Take action now to guard against global pressures
By Robert Harris
FARMERS intending to survive the next decade must act now to cope with increased exposure to global competition and falling subsidies, says Lloyds TSB.
The bank has outlined the challenges farmers will face and how it believes they need to react in six new reports*, part of a series of business guides to help customers make better informed, longer term decisions.
"Business has never been so tough for British farmers," says head of agriculture Tim Porter. "Where a farm business is planning expansion, specialisation or any investment, good information can help build a case for it."
But time is short. The EU relies on exports for all commodities except sheepmeat. By 2005, the European Commission puts cereals output at 115% of consumption, pigmeat at 105%, poultry meat at 109% and beef at 101%.
But last Novembers WTO talks in Doha paved the way for further tariff cuts, less support and possible elimination of export subsidies. The Lloyds TSB guides highlight radical change in 2006, with much support decoupled from production when the Agenda 2000 agreement runs out.
The reports also predict most commodities will trade at world prices by 2010. Cereal prices are already exposed to this volatile marketplace.
"Farmers must know what price they need to make a profit, and when futures offer that price they must secure it for a proportion (or all) of their crop."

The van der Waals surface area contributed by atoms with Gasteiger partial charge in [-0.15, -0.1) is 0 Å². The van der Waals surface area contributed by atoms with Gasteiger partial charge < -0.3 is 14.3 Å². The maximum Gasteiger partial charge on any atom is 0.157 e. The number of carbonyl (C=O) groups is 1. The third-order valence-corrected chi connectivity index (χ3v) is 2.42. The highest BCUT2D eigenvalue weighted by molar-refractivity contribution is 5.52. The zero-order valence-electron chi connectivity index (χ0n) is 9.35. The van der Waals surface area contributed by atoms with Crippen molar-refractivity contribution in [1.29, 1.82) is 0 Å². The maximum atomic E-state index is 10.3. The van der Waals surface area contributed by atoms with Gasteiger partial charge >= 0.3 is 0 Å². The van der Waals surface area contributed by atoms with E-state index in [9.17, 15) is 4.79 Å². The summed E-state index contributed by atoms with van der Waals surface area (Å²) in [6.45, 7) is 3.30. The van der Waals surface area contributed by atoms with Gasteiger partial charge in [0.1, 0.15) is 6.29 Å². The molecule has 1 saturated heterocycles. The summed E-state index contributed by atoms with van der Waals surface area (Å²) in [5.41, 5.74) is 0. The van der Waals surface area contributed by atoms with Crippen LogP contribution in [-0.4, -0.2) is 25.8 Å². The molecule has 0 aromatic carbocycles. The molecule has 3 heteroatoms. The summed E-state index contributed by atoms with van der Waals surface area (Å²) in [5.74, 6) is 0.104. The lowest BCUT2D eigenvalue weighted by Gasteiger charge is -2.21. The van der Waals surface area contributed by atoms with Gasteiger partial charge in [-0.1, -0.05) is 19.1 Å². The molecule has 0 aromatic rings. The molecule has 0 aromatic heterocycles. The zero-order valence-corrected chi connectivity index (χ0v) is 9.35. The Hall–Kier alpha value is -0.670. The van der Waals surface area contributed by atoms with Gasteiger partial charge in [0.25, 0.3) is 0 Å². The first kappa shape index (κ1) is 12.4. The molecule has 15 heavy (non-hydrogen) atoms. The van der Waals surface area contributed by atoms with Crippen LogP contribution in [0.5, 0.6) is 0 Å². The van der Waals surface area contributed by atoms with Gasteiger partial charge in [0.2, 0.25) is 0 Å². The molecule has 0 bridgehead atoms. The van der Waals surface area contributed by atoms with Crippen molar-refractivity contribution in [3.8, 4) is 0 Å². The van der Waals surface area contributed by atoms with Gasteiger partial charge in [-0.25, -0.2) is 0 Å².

Arable farmers should also aim to make money without subsidies. "Although direct subsidies may remain in some form for 10-15 years, the objective should be to reduce costs to survive without them." Only the very best growers can do so now, says Mr Porter.
Dairy farmers have two options, say the reports – high output with moderate costs or moderate output with low costs. "There is no room for producers in the middle ground."
But UK farmers may not have to screw down costs to match the lowest global levels. Cereals and livestock producers should receive some subsidy element, if only to compensate for higher environmental or welfare standards.
Although New Zealanders can produce milk at 10p/litre or less, this does not mean there is no future for UK dairying. "The 50% of UK milk consumed as liquid is always likely to be produced in the UK." Less dairy commodity production and more value-added products would also help.
Nevertheless, once support is decoupled from production, commodity producers will have to strive for ultra-low costs, says Mr Porter.
Other farmers may choose to produce niche goods, while some will retain a high proportion of income from public funds by delivering attractive landscapes, recreation and biodiversity. Others will diversify using grants to become rural businesses. Some will use a mix of the above, the bank concludes.
• Lloyds TSB Business Solution Guides are available to the banks customers either at www.lloydstsb.com/success4business or through a local Lloyds TSB business manager.
The first six of 13 guides to be released by June 2002 focus on globalisation, UK farm competitiveness, collaboration between farmers and the food chain, EU farm support and quotas. *
Farmers need good information to make the right business decisions, says Lloyds TSBs Tim Porter.